This mango chutney is a quick, easy, spicy, and authentic Indian condiment that has a multitude of uses beyond what you’d expect. It’s made with mangoes, chile pepper, and spices including cinnamon and cardamom.
Mango chutney is an easy and authentic, sweet and spicy condiment made of mango, chile pepper, and a spectacular combination of Indian spices. It’s easy as can be to make and its uses are nearly endless—spoon it atop grilled meat or fish, schmear it on toast, fold it into an omelet, or fancy up your cheese plate. Heck, it’s so darn good you may just find yourself spooning it up straight from the jar.–Angie Zoobkoff
- Canning jar and lid; cheesecloth (optional)
- 1 pound unripe green mangoes (or mangoes that are as unripe as possible) washed
- 1 tablespoon mild vegetable or olive oil
- 1 large red chile finely diced
- One (2-inch) cinnamon stick
- 2 teaspoons coriander seeds
- 8 green cardamom pods cracked
- 5 cloves
- 2 star anise
- 1 cup cold water
- 1/2 teaspoon garam masala
- Generous 3/4 cup unrefined brown sugar
- 1/2 teaspoon sea salt
- 2 to 3 tablespoons apple cider vinegar (optional)
- Peel the mangoes and discard the skins. Slice the fruit away from the pit and then cut the fruit into 3/4-inch (2-cm) dice.
- Place a heavy-bottomed saucepan over medium heat and add the oil. Toss in the chile, cinnamon, coriander seeds, cardamom, cloves, and star anise and cook for 30 seconds. (If you have cheesecloth, first bundle the whole spices in the cloth before tossing them in the pan.) Add the mango chunks, water, garam masala, sugar, and salt. If your mangoes are fairly ripe and sweet, add the vinegar. Bring to a boil and gently cook, uncovered and stirring frequently, until the chutney is nice and thick with very little liquid remaining and the liquid that is remaining is no longer runny, anywhere from 50 to 80 minutes. You’ll need to stir the chutney more and more frequently toward the end of cooking to ensure it doesn’t stick to the pan and scorch.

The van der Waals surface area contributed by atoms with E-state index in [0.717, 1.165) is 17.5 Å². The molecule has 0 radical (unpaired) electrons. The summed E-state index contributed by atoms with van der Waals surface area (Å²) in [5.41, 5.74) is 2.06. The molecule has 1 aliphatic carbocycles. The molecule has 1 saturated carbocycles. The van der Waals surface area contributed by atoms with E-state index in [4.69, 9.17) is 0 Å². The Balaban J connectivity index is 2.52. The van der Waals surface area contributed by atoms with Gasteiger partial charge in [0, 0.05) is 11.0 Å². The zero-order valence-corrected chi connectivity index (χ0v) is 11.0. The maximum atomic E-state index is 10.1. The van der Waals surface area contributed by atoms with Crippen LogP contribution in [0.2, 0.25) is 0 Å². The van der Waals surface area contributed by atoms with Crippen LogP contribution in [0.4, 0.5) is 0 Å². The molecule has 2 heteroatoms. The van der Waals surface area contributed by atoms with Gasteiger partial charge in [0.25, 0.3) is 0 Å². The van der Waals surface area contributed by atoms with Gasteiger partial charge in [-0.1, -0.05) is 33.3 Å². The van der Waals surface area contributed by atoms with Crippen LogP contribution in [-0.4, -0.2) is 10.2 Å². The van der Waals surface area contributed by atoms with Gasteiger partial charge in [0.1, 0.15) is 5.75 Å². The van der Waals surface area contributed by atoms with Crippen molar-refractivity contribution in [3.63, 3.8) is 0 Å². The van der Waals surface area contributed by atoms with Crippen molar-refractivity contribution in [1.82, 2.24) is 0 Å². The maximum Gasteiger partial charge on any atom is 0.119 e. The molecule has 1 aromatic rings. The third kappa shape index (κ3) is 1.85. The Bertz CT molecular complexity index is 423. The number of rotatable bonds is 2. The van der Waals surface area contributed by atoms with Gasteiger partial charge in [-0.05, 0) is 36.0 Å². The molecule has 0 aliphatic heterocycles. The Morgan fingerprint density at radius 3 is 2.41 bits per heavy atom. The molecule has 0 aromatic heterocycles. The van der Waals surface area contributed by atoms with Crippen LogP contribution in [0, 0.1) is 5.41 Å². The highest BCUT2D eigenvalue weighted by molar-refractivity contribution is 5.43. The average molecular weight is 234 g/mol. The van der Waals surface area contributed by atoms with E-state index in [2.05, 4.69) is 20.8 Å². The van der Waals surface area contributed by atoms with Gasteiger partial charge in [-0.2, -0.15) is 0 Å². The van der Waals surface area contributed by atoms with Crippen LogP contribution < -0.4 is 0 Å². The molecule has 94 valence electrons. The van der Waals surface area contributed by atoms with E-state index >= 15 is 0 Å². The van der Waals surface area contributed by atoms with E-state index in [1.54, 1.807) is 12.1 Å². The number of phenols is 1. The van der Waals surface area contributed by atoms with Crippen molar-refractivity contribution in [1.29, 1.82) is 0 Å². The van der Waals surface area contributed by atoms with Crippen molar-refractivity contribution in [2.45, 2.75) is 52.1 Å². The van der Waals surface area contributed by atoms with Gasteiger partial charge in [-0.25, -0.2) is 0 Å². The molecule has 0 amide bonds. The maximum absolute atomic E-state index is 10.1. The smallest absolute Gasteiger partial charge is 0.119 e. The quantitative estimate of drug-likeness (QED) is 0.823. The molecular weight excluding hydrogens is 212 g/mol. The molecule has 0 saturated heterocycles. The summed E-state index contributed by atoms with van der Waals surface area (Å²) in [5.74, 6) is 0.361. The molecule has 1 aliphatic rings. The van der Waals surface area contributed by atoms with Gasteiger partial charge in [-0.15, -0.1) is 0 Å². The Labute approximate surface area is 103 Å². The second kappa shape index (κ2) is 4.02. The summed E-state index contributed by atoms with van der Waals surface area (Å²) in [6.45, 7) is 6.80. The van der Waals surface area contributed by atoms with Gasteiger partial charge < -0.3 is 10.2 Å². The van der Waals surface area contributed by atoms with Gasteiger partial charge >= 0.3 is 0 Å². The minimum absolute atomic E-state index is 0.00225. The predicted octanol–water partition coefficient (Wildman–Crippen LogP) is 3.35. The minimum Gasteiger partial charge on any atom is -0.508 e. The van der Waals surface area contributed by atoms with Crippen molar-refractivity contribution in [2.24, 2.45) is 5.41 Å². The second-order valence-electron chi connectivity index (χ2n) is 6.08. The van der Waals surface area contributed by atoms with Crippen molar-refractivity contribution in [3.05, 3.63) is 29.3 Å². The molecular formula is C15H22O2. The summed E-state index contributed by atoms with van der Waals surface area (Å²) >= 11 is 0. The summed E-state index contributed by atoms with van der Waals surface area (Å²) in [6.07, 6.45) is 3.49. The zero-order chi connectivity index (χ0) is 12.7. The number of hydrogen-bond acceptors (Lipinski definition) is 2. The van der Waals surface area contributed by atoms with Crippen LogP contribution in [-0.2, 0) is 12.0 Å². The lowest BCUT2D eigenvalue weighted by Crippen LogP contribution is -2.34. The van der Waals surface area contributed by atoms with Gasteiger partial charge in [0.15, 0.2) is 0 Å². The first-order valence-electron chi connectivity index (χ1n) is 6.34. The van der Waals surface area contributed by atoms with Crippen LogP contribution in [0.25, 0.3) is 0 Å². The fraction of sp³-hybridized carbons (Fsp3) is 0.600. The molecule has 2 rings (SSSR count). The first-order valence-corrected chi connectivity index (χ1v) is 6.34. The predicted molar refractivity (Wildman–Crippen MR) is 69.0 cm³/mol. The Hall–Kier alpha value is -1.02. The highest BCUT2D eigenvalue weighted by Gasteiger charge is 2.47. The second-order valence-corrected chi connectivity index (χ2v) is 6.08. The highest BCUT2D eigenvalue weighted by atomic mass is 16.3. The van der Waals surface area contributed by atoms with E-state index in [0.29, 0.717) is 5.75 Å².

- Remove the pan from the heat and let it cool for 10 minutes. If using cheesecloth, remove and discard the bundle of spices. If not using cheesecloth, you may wish to remove the whole spices with a spoon. Spoon the slightly cooled chutney into a clean jar. Let cool to room temperature before screwing on the lid and stashing the chutney in the fridge. (The chutney will keep for up to several weeks.)
Recipe Testers’ Reviews
Who knew you could make chutney at home? We’re so impressed with the simplicity of this recipe coupled with its outstanding flavor, we have to give it a gold star! This is one for the recipe box. In fact, it’s so simple, delicious, and beautiful that I may end up making it for Christmas gifts next year! The recipe was simple and came together easily. As usual, the most labor was spent measuring, peeling and chopping. Once the ingredients were ready, it literally took about 2 minutes to put it together on the stove top. We brought it to the boil and reduced to a simmer and then set the timer for 10-minute intervals. Every 10 minutes we would check the progress, stir, and reset the timer until the chutney was “done.” The simmering process took a full hour. I used 1 tablespoon cider vinegar as our mango wasn’t all that sweet but the amount of brown sugar kind of put it in the cloyingly sweet area. If I make it again, I will heat the spices in the oil as directed but then place them in a cheesecloth so they can be removed later. We found the crunch of the whole spices distracting in some cases and just unpleasant in others. Being able to easily remove the spices would help with this (although it would diminish the beautiful presentation with the star anise floating there). I would probably decrease the amount of sugar but I don’t know if the amount used is needed to create the “jam-like” consistency. It just seemed much sweeter than the chutneys we are used to.